Tax Introduction

As the saying goes, the only things certain in life are Death and Taxes. Like them or not (I’d be worried if you did like tax!), here is your guide to most of the taxes you will be paying.

Income Tax

This is the tax you pay the government on the income you earn. You pay a certain percentage on all the income you earn. The more you earn the more you pay. The highest earners have to work from January to May to cover their tax bill. Everybody gets an allowance, depending on their circumstances, of around £5,000 – a little more if you are over 65. You don’t pay any tax on your income up to this amount. The next £2,090 attracts a 10% income tax. 22% must be paid on the next £30,310. And anything over this you must pay 40% on.

Value Added Tax

Value Added Tax, or VAT, is the tax you pay when you buy things. At the moment 17.5% of the money you pay for most things goes to the government. There are however some exceptions – you don’t pay VAT on books, children’s clothes, public transport or ‘non-luxury’ food. The classification of foods makes for some amusing examples, e.g. chocolate biscuits attract VAT, but Jaffa cakes do not, as they are classes as cakes, not confectionary like the biscuits.

Council Tax

Council Tax is the tax you pay for living in your house. The amount you pay is based on how much your house is worth. This tax generally covers local amenities such as rubbish collection.

Capital Gains Tax

This is the tax you pay on any gain in value of assets such as property or shares when you sell them. It is only payable when you sell an asset. Like other taxes, you have an allowance, currently £8,500, and anything over this is added to your income for the year, and you pay 20% up to the basic rate limit, and 40% on anything over it. You do also have some exceptions, for example you don’t have to pay capital gains on your primary residence.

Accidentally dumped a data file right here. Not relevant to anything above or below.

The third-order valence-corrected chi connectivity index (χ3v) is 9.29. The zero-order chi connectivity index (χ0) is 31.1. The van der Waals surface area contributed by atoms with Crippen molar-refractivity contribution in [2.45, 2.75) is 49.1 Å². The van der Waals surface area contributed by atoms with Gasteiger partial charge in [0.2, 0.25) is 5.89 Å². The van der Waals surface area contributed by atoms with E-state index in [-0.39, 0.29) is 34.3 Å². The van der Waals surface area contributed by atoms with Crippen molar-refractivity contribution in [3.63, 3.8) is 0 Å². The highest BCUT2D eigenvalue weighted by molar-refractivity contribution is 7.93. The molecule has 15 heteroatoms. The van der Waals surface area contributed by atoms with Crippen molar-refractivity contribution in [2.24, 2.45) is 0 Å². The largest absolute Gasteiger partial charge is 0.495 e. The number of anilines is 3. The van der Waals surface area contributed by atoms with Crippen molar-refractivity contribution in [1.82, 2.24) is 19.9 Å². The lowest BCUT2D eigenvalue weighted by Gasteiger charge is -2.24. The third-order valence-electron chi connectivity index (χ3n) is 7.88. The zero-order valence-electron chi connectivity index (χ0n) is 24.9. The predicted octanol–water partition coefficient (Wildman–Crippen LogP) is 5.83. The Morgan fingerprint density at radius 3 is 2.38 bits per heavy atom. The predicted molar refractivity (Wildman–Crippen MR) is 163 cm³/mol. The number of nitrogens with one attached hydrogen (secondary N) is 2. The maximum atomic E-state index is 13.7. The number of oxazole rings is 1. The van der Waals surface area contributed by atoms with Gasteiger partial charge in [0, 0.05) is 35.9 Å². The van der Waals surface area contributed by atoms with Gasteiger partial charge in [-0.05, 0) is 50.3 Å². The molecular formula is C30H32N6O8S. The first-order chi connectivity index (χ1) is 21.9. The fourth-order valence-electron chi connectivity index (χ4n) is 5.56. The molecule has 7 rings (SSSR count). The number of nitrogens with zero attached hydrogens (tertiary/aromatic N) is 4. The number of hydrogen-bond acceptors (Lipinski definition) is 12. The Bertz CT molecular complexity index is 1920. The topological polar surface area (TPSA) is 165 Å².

Inheritance Tax

If you are left anything in somebody’s will, then you may have to pay tax on the inheritance. Anything over £275,000 is currently taxed at 40%. There are however ways to avoid this tax, and they may be worth looking into.

Savings Tax

The tax you pay on income from your savings. You normally pay 20%, but will pay 40% on anything over the basic rate limit.

Stamp Duty

Stamp Duty is the tax you pay on buying assets such as property and shares. Currently you pay 1% on property from £120,000 to £250,000, 3% on property from £250,000 to £500,000 and 4% on anything over half a million. Stamp duty on shares is normally 0.5%, rounded up to the nearest £5.